Yeah, there’s so I’ve I, I’m still working on like keeping the fire lit, right. I had the pleasure of hearing and it’s Grant Lee. He used to work for the City of Ontario now since retired, but still an amazing person. And I don’t I don’t think he’ll mind sharing conversations. But one of the things that he shared with me was his difficulty in keeping his own passion lit. And, and the thing that stuck out of all the conversations, the one thing that stuck the most and has always stuck with me is when you care, and you fail, it hurts, right? It’s like they’re tied together, the more you care about the work that you’re doing and how we do it, and then when it doesn’t go how it’s supposed to, it’s gonna hurt, especially if you if you keep getting shot down, if you keep getting no’s of, you know, there’s not enough funding, this isn’t the right time. There’s so many ways that you can justify not changing or not doing it well. So, so when I hit those barriers at work, it hurts. And I get down like I’m talking, like actual depression of distancing myself away from my work. Like I don’t I don’t want to be involved with anything right now. Do you know this is myself, of what I was really excited for to begin with. And one of the things that, that, you know, he’ll share too is, you know, do you have to build this coalition, you have to build your team of people who support you. And they don’t necessarily have to be in government, but it’s just people who, you know, who know, you know, know what you’re capable of. And I can see that change in you to, you know, check in and ask, you know, hey, what do you like, what’s going on? How do we help, right and then so it’s that short, that small family, a small group of friends who keep your flame lit and then you reciprocate that for them when, when their flame goes down. There’s a lot of airbending, firebending in this too, but no, but it’s, I think it’s, it’s so hard, right? Because humor is like my like deflection when things start to get serious, but it’s, it’s hard because it’s, you know, you can only take so many no’s. So, it’s about having that small group of people with you. And understand that, like, the small accomplishments that we make, like they, they matter, right? Like, yes. Like I talked at length about, like, the rate analysis and, and like how complex it was and like the hundred 113%, but like we only raised rates for our, for our seniors, it was it was 0.5% for our seniors which is like that, that’s good. That that really matters for our seniors because they’re their own fixed income. So that it has lasting impact. Cuz we can’t raise rates again for five years. So that mean that, to me that is reflecting on, on your accomplishments. Yeah, I mean, it’s just it’s, it’s always it’s changing. I have I have my difficulties.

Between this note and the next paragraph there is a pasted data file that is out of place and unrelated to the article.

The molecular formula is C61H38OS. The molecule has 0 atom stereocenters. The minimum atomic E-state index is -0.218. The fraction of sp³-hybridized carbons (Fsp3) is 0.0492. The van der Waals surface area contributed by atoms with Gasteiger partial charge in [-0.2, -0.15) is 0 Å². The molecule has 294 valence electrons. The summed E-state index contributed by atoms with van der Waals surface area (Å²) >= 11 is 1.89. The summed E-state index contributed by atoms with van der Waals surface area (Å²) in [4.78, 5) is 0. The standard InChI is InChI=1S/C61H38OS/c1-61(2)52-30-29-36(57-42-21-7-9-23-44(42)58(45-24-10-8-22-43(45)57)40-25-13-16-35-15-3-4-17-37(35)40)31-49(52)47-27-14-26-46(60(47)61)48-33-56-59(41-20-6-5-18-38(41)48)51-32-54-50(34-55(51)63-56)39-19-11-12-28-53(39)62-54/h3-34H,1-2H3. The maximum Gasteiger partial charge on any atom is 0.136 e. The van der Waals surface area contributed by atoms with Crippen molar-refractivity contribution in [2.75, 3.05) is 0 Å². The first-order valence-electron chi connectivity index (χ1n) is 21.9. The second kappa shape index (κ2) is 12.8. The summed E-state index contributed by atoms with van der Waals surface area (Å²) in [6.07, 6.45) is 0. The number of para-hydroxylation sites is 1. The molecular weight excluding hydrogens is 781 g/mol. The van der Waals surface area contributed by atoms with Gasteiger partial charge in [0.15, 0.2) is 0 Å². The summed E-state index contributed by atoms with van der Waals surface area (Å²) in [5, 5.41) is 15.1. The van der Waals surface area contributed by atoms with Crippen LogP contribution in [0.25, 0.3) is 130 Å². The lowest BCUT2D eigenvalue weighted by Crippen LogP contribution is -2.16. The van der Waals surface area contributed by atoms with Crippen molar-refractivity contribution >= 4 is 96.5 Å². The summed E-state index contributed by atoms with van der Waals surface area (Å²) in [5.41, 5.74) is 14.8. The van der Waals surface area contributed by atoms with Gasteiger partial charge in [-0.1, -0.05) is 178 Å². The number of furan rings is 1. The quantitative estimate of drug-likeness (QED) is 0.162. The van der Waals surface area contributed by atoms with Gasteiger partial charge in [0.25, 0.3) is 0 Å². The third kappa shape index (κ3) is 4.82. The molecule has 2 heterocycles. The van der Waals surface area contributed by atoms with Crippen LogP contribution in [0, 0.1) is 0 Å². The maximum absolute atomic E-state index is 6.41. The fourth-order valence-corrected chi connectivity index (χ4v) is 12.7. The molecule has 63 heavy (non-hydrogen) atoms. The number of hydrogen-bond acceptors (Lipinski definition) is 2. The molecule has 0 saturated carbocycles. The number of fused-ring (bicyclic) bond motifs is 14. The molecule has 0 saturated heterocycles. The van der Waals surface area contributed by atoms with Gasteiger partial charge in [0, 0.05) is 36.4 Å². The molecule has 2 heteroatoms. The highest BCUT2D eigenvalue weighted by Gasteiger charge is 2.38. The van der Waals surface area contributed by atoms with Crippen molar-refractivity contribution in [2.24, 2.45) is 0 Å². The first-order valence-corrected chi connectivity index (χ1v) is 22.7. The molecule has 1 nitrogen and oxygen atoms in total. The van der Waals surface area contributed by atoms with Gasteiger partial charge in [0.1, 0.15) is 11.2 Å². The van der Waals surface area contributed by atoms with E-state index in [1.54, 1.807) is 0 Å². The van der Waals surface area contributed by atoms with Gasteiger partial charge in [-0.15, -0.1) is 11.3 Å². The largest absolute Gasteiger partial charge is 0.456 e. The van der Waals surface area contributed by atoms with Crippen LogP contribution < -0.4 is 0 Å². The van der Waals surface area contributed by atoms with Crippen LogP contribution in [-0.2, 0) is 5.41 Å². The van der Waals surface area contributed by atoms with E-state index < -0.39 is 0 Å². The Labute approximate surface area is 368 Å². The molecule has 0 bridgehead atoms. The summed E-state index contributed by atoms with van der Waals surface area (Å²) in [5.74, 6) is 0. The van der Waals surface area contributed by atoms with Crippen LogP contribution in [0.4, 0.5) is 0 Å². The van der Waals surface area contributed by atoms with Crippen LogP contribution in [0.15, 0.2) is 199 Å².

Ben Kittelson